ZURICH • Fifa members yesterday approved the deepest reforms in its 112-year history in an attempt to put years of scandal and crisis behind it and transform itself into a trusted sporting organisation.
Fifa delegates voted by 179 votes to 22 to accept the reforms, which include replacing the executive committee with a 36-member Fifa council, and limiting the president and other senior officials to three terms of four years.
A new professional general secretariat, akin to a company's executive board, will handle the business side of Fifa, leaving the 36-member council, elected by national member associations and including at least six women, to focus on broad matters of policy and strategy.
Both bodies will be overseen by a fully independent audit and compliance committee.
Francois Carrard, the independent chairman of the reform committee, presented the 62-page document to delegates, saying football's world governing body had a once-in-a-generation opportunity.
The key reforms
Separation of political and managerial functions
The Fifa council will replace the executive committee and is responsible for setting the organisation's overall strategic direction. The general secretariat will oversee the operational and commercial actions required to execute the strategy.
The Fifa president, Fifa council members and members of the audit and compliance committee and of the judicial bodies can serve for a maximum of 12 years.
Disclosure of salaries
The Fifa president, all Fifa council members, the secretary general and relevant chairpersons of independent standing and judicial committees are required to reveal their individual compensation on an annual basis.
Promotion of women in football
A minimum of one female representative will be elected as a council member per confederation.
"The reforms are necessary to bring a profound culture change to Fifa. There will be more democracy, there will be better governance through a separation of powers in the council, there will be more transparency, and more places for women," he said.
"This reform package will provide the foundation for the new president and the new leadership on which to build for the future."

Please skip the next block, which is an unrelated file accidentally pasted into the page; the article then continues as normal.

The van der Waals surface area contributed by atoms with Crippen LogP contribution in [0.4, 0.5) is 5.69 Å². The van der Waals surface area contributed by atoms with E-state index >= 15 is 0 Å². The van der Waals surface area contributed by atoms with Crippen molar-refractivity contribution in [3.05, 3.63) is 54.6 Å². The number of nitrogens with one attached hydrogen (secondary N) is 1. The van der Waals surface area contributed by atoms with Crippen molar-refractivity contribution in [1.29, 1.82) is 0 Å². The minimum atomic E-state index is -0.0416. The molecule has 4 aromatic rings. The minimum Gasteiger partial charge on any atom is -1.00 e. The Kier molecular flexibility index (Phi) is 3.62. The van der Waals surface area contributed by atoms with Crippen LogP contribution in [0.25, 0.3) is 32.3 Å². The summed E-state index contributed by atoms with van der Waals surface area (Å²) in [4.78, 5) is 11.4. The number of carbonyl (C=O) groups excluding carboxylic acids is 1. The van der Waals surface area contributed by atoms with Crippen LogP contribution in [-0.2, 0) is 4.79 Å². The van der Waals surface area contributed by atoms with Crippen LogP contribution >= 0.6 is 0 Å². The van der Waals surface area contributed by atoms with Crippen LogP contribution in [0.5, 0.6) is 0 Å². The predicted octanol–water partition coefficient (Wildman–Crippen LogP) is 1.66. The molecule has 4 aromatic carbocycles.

Outgoing president Sepp Blatter, 79, was the big absentee at the congress. The Swiss suffered a spectacular fall in the space of the last nine months.
Swiss police arrested seven Fifa officials in Zurich two days before his re-election last May. Criminal investigations in the United States and Switzerland have since resulted in the indictment of several dozen football officials and other entities for corruption, many of them serving or former presidents of national or continental associations.
Blatter is currently banned from football for six years for ethics breaches along with European football chief Michel Platini.
Fifa has also been forced to investigate a number of controversies surrounding the awarding of its biggest showcase, the World Cup Finals, especially the decision to grant the 2018 tournament to Russia and the 2022 edition to Qatar.
The new proposals placed a greater onus on continental confederations and national associations to police themselves.
Only one delegate spoke against the proposals, which have been drawn up over the last eight months.
Chilean-born Gonzalo Boye, representing Palestine, said the reforms would not bring transparency. "There will be no balance or counter-balance in the new council," he said.
The more anticipated vote yesterday surrounded the presidency, with the number of hopefuls vying to turn the page on Blatter's tainted 18-year term reduced to four just minutes before the first round.
Following the withdrawal of South African tycoon Tokyo Sexwale, Sheikh Salman Ebrahim Al-Khalifa of Bahrain, Swiss Gianni Infantino, Jordan's Prince Ali Al-Hussein and Frenchman Jerome Champagne were the remaining candidates.
The poll result was not available by press time.
REUTERS, AGENCE FRANCE-PRESSE